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# Road to Tokyo
'I have to pinch myself' - Irish referee O'Neill set to make more history at Olympic Games
Michelle O’Neill will become the first Irish referee to officiate at the Games.

FAI TV / YouTube

WEXFORD’S MICHELLE O’NEILL is set to make more history as she becomes the first Irish referee to officiate at the Olympic Games this summer.

O’Neill jets off to Tokyo on Wednesday, as one of 99 match officials from 51 countries chosen by Fifa for the men’s and women’s Olympic football tournaments.

An assistant referee for the 2019 Fifa Women’s World Cup final between USA and the Netherlands in Lyon, France, O’Neill has enjoyed a storied officiating career so far.

Having plied her trade in the League of Ireland for the past 10 seasons, she has made history on the world stage with that World Cup final refereeing team of late: In August 2019, they oversaw the Uefa Super Cup final between Liverpool and Chelsea (O’Neill was assistant referee on that occasion), while they also combined for a huge England v Germany international friendly at Wembley Stadium.

Next stop is Tokyo, and her next chapter of history will be made at the Olympic Games.

Joining FAI Referee Executive Rob Hennessy at FAI Headquarters ahead of her departure for Japan, O’Neill shared her joy.

“I am absolutely over the moon, thrilled to bits,” she told FAI TV. “It is such an honour for me to represent Ireland out in Tokyo this year at the Olympics Games.

Even saying that in the one sentence, I still have to pinch myself. What an honour to be representing Irish referees and Irish football in Japan.

“The World Cup final is the biggest honour that you can get as a referee but the Olympics tournament is something extra special. To be selected as a referee by Fifa for the Olympic Games, you have to perform well, pass all the tests and training so I am so honoured to be going to Tokyo.”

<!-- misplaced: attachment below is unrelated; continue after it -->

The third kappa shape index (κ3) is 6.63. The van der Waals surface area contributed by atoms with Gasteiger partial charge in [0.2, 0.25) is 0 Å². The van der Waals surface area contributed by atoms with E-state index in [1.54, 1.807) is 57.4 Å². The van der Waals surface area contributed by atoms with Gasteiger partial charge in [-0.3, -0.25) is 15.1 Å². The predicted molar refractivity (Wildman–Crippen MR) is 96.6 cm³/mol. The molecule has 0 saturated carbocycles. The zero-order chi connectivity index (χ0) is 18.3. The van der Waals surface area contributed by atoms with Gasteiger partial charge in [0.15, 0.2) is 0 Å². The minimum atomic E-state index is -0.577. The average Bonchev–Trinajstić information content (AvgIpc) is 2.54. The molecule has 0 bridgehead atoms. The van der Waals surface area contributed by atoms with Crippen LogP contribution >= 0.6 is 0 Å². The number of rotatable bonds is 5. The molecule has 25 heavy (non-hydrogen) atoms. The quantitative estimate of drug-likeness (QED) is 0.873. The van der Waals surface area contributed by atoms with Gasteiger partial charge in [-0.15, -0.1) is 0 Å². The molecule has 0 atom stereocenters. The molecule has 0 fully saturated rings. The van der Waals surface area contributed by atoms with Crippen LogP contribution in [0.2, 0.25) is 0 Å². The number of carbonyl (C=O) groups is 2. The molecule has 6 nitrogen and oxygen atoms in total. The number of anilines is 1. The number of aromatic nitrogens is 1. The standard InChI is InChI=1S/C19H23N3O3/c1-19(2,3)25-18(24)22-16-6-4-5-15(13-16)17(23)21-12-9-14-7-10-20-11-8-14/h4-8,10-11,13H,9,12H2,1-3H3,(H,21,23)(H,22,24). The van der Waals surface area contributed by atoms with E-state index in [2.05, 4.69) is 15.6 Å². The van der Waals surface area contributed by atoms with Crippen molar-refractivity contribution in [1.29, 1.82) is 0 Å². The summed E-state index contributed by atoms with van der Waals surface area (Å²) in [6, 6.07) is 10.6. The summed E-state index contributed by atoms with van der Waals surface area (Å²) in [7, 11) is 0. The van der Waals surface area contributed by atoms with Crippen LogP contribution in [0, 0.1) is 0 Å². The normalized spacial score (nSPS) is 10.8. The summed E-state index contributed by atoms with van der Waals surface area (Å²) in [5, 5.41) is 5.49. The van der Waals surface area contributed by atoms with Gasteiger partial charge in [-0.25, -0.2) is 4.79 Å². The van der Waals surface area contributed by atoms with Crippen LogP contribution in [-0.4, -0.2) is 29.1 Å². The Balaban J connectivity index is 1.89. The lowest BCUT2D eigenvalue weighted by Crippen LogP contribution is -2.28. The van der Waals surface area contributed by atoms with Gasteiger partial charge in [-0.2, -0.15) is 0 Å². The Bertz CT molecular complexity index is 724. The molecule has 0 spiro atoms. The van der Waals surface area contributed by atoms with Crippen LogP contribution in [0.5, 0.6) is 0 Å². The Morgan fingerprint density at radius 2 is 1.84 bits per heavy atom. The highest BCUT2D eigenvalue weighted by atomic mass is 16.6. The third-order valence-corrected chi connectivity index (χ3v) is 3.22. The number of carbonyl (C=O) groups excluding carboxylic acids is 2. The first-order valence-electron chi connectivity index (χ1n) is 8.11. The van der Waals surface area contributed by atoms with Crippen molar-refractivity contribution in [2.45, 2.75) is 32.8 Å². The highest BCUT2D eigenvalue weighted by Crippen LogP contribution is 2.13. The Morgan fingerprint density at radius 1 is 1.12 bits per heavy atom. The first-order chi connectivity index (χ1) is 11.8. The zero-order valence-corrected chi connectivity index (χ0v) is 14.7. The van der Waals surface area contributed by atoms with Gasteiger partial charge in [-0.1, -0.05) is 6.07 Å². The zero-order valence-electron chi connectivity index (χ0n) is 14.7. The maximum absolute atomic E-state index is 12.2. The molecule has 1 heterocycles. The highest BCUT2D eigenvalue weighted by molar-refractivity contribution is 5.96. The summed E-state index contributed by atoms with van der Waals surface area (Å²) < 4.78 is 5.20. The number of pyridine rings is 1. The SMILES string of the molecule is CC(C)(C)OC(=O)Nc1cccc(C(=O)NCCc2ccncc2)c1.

“There’s so many opportunities and doors opened,” she later added, “and to be able to push through them and push them down… it feels weird to be the first for everything but someone has to do it.

“I say to myself, ‘If no one else is going to do it, I can do it’. That’s the attitude I have — keep going.

It’s a sense of, ‘Let me push through more barriers, break down more barriers for women in sport, and open the eyes of spectators to show that we’re doing the job just as well.”

Congratulating O’Neill on her appointment, FAI Chief Executive Officer Jonathan Hill said:

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“On behalf of the Association and everyone involved with Irish football, I want to wish Michelle all the best at the Olympic Games in Japan when I know she will again do our game and her country proud.

Michelle has been a trailblazer for Irish refereeing and this latest honour, two years after she officiated at the Fifa Women’s World Cup final in France, is no more than she deserves.”

“Michelle is an inspiration not just for every young girl in Ireland but for everyone involved in our sport as well,” FAI President Gerry McAnaney added.

“She has set the standard for Irish match officials with Fifa and Uefa and I am delighted for her that she is about to add the Olympic Games to her list of achievements.”

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